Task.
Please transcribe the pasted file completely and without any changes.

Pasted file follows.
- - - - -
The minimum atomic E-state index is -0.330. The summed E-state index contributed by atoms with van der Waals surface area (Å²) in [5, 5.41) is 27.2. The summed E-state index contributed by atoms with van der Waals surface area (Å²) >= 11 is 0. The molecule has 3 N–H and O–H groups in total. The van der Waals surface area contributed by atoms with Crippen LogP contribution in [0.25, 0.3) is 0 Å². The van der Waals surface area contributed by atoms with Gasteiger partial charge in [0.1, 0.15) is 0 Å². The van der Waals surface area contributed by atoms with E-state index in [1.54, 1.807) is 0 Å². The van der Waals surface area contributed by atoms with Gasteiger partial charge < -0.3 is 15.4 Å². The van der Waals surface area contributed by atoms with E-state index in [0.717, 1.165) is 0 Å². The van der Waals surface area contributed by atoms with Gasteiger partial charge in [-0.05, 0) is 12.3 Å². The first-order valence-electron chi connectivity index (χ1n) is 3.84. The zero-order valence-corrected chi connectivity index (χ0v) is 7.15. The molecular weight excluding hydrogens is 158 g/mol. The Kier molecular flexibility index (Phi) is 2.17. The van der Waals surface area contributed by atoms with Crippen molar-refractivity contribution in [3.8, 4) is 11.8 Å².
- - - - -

The minimum atomic E-state index is -0.330. The summed E-state index contributed by atoms with van der Waals surface area (Å²) in [5, 5.41) is 27.2. The summed E-state index contributed by atoms with van der Waals surface area (Å²) >= 11 is 0. The molecule has 3 N–H and O–H groups in total. The van der Waals surface area contributed by atoms with Crippen LogP contribution in [0.25, 0.3) is 0 Å². The van der Waals surface area contributed by atoms with Gasteiger partial charge in [0.1, 0.15) is 0 Å². The van der Waals surface area contributed by atoms with E-state index in [1.54, 1.807) is 0 Å². The van der Waals surface area contributed by atoms with Gasteiger partial charge < -0.3 is 15.4 Å². The van der Waals surface area contributed by atoms with E-state index in [0.717, 1.165) is 0 Å². The van der Waals surface area contributed by atoms with Gasteiger partial charge in [-0.05, 0) is 12.3 Å². The first-order valence-electron chi connectivity index (χ1n) is 3.84. The zero-order valence-corrected chi connectivity index (χ0v) is 7.15. The molecular weight excluding hydrogens is 158 g/mol. The Kier molecular flexibility index (Phi) is 2.17. The van der Waals surface area contributed by atoms with Crippen molar-refractivity contribution in [3.8, 4) is 11.8 Å².